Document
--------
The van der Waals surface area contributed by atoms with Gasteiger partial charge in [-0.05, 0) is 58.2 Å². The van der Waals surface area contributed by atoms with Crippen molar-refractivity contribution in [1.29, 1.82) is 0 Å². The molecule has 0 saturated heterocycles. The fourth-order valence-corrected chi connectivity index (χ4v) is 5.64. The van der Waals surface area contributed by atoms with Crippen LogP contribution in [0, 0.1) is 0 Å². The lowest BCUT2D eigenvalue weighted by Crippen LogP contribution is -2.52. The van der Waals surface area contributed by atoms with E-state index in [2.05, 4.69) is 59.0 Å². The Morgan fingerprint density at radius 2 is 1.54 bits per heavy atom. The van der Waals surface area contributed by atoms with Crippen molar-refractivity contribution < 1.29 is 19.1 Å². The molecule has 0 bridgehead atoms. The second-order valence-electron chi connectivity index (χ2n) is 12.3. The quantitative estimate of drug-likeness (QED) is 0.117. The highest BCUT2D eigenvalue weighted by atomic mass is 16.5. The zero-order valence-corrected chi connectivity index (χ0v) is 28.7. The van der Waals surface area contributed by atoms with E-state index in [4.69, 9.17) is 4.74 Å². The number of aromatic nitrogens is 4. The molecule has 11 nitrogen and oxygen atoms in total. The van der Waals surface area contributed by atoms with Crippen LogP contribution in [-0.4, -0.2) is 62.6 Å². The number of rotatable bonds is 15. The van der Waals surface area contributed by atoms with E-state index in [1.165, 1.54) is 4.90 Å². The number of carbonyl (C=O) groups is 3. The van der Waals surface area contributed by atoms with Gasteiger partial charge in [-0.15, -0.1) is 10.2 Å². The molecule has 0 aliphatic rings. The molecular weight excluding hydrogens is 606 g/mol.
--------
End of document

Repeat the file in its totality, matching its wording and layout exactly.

The van der Waals surface area contributed by atoms with Gasteiger partial charge in [-0.05, 0) is 58.2 Å². The van der Waals surface area contributed by atoms with Crippen molar-refractivity contribution in [1.29, 1.82) is 0 Å². The molecule has 0 saturated heterocycles. The fourth-order valence-corrected chi connectivity index (χ4v) is 5.64. The van der Waals surface area contributed by atoms with Crippen LogP contribution in [0, 0.1) is 0 Å². The lowest BCUT2D eigenvalue weighted by Crippen LogP contribution is -2.52. The van der Waals surface area contributed by atoms with E-state index in [2.05, 4.69) is 59.0 Å². The Morgan fingerprint density at radius 2 is 1.54 bits per heavy atom. The van der Waals surface area contributed by atoms with Crippen molar-refractivity contribution < 1.29 is 19.1 Å². The molecule has 0 bridgehead atoms. The second-order valence-electron chi connectivity index (χ2n) is 12.3. The quantitative estimate of drug-likeness (QED) is 0.117. The highest BCUT2D eigenvalue weighted by atomic mass is 16.5. The zero-order valence-corrected chi connectivity index (χ0v) is 28.7. The van der Waals surface area contributed by atoms with E-state index in [4.69, 9.17) is 4.74 Å². The number of aromatic nitrogens is 4. The molecule has 11 nitrogen and oxygen atoms in total. The van der Waals surface area contributed by atoms with Crippen LogP contribution in [-0.4, -0.2) is 62.6 Å². The number of rotatable bonds is 15. The van der Waals surface area contributed by atoms with E-state index in [1.165, 1.54) is 4.90 Å². The number of carbonyl (C=O) groups is 3. The van der Waals surface area contributed by atoms with Gasteiger partial charge in [-0.15, -0.1) is 10.2 Å². The molecule has 0 aliphatic rings. The molecular weight excluding hydrogens is 606 g/mol.